Pokémon TCG Oceania International Championships Recap

More Event Coverage

VGC Recap by
Evan Latt

By Ellis Longhurst, Contributing Writer


For the second consecutive year, the Pokémon International Championships series travelled to Melbourne, Australia for the Oceania International Championships. Across three days of intense competition, hundreds of players battled to be crowned the Pokémon Trading Card Game Oceania International Champion in three divisions. Earning the title included a $10,000 grand prize and 500 Championship Points, enough to automatically qualify for the 2020 Pokémon World Championships.

Historically, players from Europe and North America have dominated the Oceania International Championships—all three of the past winners hailed from one of those two regions. However, continued success was no certainty. This event attracted skilled competitors from around the globe, including those from the North America, Europe, Latin America, and Oceania rating zones who received a Travel Award to Melbourne because of their success at tournaments earlier in the season.

With so much talent in attendance, the stage was set for an exciting event. Read on to find out which players and strategies found success at the 2020 Oceania International Championships.


Exploring a New Format

This year's event came with a couple of twists. For the first time, players could compete in the Standard format using cards from the Pokémon TCG: Sword & Shield expansion. Excitement surrounded the debut of Pokémon V and Pokémon VMax in the competitive scene, as well as the return of powerful draw cards like Professor's Research and Pokémon search options like Quick Ball. These cards promised to shake up the metagame. The challenge for players was to figure out how.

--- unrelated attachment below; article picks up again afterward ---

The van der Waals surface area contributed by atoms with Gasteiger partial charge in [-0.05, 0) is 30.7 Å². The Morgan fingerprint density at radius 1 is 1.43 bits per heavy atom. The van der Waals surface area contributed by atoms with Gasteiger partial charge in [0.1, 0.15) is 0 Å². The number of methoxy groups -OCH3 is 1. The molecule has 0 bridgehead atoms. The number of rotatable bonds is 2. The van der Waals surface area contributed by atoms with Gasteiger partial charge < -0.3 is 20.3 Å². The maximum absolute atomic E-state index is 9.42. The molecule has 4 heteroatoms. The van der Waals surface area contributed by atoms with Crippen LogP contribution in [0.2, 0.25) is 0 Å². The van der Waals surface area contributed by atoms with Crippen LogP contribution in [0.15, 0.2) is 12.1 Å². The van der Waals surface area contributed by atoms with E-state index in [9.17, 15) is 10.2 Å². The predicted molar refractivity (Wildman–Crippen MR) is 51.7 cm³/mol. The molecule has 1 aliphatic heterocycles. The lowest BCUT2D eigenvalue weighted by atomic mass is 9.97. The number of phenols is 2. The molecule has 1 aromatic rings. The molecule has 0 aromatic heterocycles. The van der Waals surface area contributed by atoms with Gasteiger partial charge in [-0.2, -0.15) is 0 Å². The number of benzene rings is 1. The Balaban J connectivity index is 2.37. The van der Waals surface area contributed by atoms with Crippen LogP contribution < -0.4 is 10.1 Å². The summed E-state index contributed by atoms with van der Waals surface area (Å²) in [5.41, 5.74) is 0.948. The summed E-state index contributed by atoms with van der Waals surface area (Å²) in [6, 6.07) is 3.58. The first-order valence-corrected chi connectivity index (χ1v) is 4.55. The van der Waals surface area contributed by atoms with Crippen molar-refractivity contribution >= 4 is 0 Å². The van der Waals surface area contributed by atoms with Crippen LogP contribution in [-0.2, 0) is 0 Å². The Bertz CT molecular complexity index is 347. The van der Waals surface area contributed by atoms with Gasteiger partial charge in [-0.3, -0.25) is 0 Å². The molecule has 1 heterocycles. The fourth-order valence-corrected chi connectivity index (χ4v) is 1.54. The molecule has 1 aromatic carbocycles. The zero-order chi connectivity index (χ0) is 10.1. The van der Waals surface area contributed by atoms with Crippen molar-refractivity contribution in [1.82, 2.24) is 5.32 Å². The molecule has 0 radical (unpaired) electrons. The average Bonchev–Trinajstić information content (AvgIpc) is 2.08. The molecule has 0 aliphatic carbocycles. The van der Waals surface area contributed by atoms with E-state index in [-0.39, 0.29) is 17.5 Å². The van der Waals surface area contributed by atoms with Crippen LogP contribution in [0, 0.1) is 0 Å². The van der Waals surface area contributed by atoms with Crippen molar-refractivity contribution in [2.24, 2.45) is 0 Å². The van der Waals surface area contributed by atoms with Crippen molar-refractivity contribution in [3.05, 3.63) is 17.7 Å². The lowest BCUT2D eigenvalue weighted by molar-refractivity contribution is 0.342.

An additional challenge was the reintroduction of a previous game rule: the player who goes first in a game is not allowed to play a Supporter card on his or her opening turn. It's the first time this rule has been in effect at an International Championships event. This meant that decks utilizing Pokémon Abilities—instead of Supporters—to draw cards and set up in the early phases of the game were more prominent. For many players, being able to take advantage of Abilities like Dedenne-GX's Dedechange, Zacian V's Intrepid Sword, or Oranguru's Primate Wisdom could prove the difference between winning and losing.


Intrepid Trainers Kick Off Day 1

Given the hype surrounding the Sword & Shield expansion, it wasn't surprising that the most popular deck at the Oceania International Championships relied upon a Pokémon V. Over 130 players—almost one third of the field—competed using a deck that paired Zacian V with Arceus & Dialga & Palkia-GX.

Their strategy was to use Arceus & Dialga & Palkia-GX's Ultimate Ray attack, the Metal Saucer Item card, and Zacian V's Intrepid Sword Ability to flood the field with Energy and start achieving Knock Outs as early as possible. With the damage increase provided by Vitality Band and Arceus & Dialga & Palkia-GX's Altered Creation-GX attack, Zacian V's Brave Blade can Knock Out most Pokémon-GX and TAG TEAM cards in one hit. As a bonus, Altered Creation-GX allows players to take an extra prize card when they achieve a Knock Out with an attack from any Pokémon in this deck!